§ Advances made under Section sixteen of the Labourers (Ireland) Act, 1906 (which are by virtue of that Section repayable in like manner as advances under the Land Purchase Acts), shall be repayable as respects advances made before the passing of this Act in like manner as advances made in pursuance of pending purchase agreements, and as respects advances made after the passing of this Act in like manner as advances made in pursuance of future purchase agreements, and in the latter case the rate of interest paid by the Land Commission to the National Debt Commissioners shall be three per cent. per annum instead of two and three-quarters per cent. per annum.2174
§ Mr. BIRRELL
moved to leave out from the word "shall" ["under the Land Purchase Acts shall "] to the end of the Clause, and to insert instead thereof the words "whether made before or after the passing of this Act be repayable in like manner as advances made in pursuance of pending purchase agreements, and as respects all such advances the rate of interest paid by the Land Commission to the National Debt Commissioners shall be two and three-quarters per cent. per annum.
"(2) The payment charged on the Ireland Development Grant under Section seventeen of the Labourers (Ireland) Act, 1906, shall, so far as that grant is insufficient to meet the payment, be defrayed out of moneys provided by Parliament instead of being charged upon that grant. Provided that the total amount of the 2175 payment to be charged on the said grant, or to be defrayed out of moneys provided by Parliament, shall not exceed twenty-eight thousand pounds in any year."
This Clause makes provision for the repayment of advances made under Section 16 of the Labourers (Ireland) Act, 1906. That is the Section which authorises the Land Commission to make advances from the Land Purchase Fund to rural district councils for the purpose of providing labourers' cottages, such advances not to exceed four and a quarter millions (sterling), and to be repayable in the same manner as advances under the Land Purchase Acts. This Bill provides for the repayment of advances at a new rate of 3½ per cent., and therefore, unless the Bill made some provision, any such advances would probably have to be repaid at the new rate. The original Bill provided that the old rate of annuity was to apply in respect of advances made before the passing of the Act. Over a million sterling has already been actually advanced before the passing of the Act, while three and a quarter millions remain not yet actually advanced. That would probably have to be repaid under the new terms; but although that three and a quarter millions has not been advanced nearly the whole of it has been sanctioned for schemes by the Local Government Board, and therefore practically the whole amount, although it has not been advanced, has all been sanctioned. I therefore, by the alteration now submitted, propose, with the sanction of the Treasury, that all advances under the Labourers Acts, whether before the passing of this Act or after, up to the limit of four and a quarter millions originally proposed, shall be repayable on the old terms. The first part provides that any loss occasioned owing to the issue of excess stock for the purposes of the Labourers Acts will be provided for out of the Votes rather than the Development Grant, and therefore will not fall in any way upon the ratepayers.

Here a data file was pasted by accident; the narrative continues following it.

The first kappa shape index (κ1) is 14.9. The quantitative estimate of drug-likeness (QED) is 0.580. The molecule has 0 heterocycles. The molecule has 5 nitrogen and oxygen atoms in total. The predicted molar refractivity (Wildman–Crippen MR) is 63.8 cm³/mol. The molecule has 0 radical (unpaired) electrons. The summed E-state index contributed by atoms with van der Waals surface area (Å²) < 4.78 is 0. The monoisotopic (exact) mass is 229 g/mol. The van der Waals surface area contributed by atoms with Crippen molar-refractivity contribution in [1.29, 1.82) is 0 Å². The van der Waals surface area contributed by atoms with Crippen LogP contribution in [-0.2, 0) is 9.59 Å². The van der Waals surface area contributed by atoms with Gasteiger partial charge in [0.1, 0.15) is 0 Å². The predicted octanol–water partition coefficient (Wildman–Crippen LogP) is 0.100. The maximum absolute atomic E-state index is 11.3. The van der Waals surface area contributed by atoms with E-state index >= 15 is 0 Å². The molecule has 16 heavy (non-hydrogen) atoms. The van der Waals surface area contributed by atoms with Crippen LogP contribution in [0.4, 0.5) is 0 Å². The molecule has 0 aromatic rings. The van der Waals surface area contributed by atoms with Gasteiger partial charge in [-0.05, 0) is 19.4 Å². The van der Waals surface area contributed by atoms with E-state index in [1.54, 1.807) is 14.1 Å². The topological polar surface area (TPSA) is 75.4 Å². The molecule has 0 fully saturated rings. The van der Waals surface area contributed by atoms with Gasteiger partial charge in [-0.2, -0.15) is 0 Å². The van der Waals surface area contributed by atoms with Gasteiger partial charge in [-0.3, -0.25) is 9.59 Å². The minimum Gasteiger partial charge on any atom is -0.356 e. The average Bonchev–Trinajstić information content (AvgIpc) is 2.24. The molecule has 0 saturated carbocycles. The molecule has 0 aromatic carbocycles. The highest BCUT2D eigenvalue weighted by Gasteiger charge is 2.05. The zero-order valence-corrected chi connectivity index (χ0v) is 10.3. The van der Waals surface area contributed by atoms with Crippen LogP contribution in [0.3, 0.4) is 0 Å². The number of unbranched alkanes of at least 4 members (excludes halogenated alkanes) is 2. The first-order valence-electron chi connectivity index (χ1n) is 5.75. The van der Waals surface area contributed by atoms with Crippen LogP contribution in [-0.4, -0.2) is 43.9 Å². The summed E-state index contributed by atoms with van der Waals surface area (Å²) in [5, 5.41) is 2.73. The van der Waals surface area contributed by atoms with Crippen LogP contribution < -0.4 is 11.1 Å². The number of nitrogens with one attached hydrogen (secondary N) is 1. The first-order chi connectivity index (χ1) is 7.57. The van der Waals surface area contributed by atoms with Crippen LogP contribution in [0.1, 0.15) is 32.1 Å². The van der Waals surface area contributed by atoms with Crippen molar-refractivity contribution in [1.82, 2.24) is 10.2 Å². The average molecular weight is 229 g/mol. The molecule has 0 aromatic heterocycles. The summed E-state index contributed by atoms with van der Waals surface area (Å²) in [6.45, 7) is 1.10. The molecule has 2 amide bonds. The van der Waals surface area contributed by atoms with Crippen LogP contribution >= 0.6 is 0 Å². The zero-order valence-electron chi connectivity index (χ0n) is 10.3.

The second paragraph of the proposed Amendment relates to a matter which, I think, explains itself. Under Section 17 of the Labourers Act 20 per cent. of the amount of the purchase annuities payable by district councils was charged primarily upon the Ireland Development Grant. That is to say, the district councils were relieved to the extent of 20 per cent. of their obligations to repay advances, provided in each year the sum did not exceed £28,000 to be paid out of the Development 2176 Grant to meet that grant. There is the further provision that any sum paid out of the grant shall be paid out of the Votes, so that the Grant was made the channel of communication between the district councils and the ultimate liability. The Development Grant now, of course, will very soon be absorbed. The next advance of money will absorb the whole of the £160,000 per year, and no money will be available for the initial payment of this annual sum of £28,000. Consequently we are asking to prevent it going through this empty formality of paying out of an existing fund and then having it repaid out of the Votes. So far as the Development Grant is insufficient, payment is to be defrayed direct out of moneys provided by Parliament up to £28,000.
§ 5.0 P.M.
§ Mr. MOORE